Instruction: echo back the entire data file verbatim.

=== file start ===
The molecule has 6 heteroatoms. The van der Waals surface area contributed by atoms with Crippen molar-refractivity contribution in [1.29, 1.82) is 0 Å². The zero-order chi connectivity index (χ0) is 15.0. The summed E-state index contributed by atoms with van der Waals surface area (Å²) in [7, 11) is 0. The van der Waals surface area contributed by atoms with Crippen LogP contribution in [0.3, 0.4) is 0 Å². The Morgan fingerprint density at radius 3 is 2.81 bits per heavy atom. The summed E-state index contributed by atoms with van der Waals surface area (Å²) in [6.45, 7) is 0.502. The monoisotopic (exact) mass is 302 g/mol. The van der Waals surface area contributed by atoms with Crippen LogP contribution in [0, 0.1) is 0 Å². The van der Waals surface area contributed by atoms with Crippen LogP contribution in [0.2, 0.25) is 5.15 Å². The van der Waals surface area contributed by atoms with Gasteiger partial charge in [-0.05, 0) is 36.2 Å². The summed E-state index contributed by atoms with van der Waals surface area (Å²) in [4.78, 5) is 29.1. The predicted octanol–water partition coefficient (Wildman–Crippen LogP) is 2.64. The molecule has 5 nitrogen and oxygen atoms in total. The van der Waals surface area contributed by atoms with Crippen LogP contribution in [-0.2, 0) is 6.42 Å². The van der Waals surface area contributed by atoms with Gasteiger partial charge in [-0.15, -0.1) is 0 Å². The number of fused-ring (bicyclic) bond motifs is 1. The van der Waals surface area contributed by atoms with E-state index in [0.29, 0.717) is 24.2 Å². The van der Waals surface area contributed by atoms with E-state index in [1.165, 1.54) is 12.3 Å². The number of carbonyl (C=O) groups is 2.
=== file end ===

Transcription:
The molecule has 6 heteroatoms. The van der Waals surface area contributed by atoms with Crippen molar-refractivity contribution in [1.29, 1.82) is 0 Å². The zero-order chi connectivity index (χ0) is 15.0. The summed E-state index contributed by atoms with van der Waals surface area (Å²) in [7, 11) is 0. The van der Waals surface area contributed by atoms with Crippen LogP contribution in [0.3, 0.4) is 0 Å². The Morgan fingerprint density at radius 3 is 2.81 bits per heavy atom. The summed E-state index contributed by atoms with van der Waals surface area (Å²) in [6.45, 7) is 0.502. The monoisotopic (exact) mass is 302 g/mol. The van der Waals surface area contributed by atoms with Crippen LogP contribution in [0, 0.1) is 0 Å². The van der Waals surface area contributed by atoms with Crippen LogP contribution in [0.2, 0.25) is 5.15 Å². The van der Waals surface area contributed by atoms with Gasteiger partial charge in [-0.05, 0) is 36.2 Å². The summed E-state index contributed by atoms with van der Waals surface area (Å²) in [4.78, 5) is 29.1. The predicted octanol–water partition coefficient (Wildman–Crippen LogP) is 2.64. The molecule has 5 nitrogen and oxygen atoms in total. The van der Waals surface area contributed by atoms with Crippen LogP contribution in [-0.2, 0) is 6.42 Å². The van der Waals surface area contributed by atoms with Gasteiger partial charge in [-0.15, -0.1) is 0 Å². The number of fused-ring (bicyclic) bond motifs is 1. The van der Waals surface area contributed by atoms with E-state index in [0.29, 0.717) is 24.2 Å². The van der Waals surface area contributed by atoms with E-state index in [1.165, 1.54) is 12.3 Å². The number of carbonyl (C=O) groups is 2.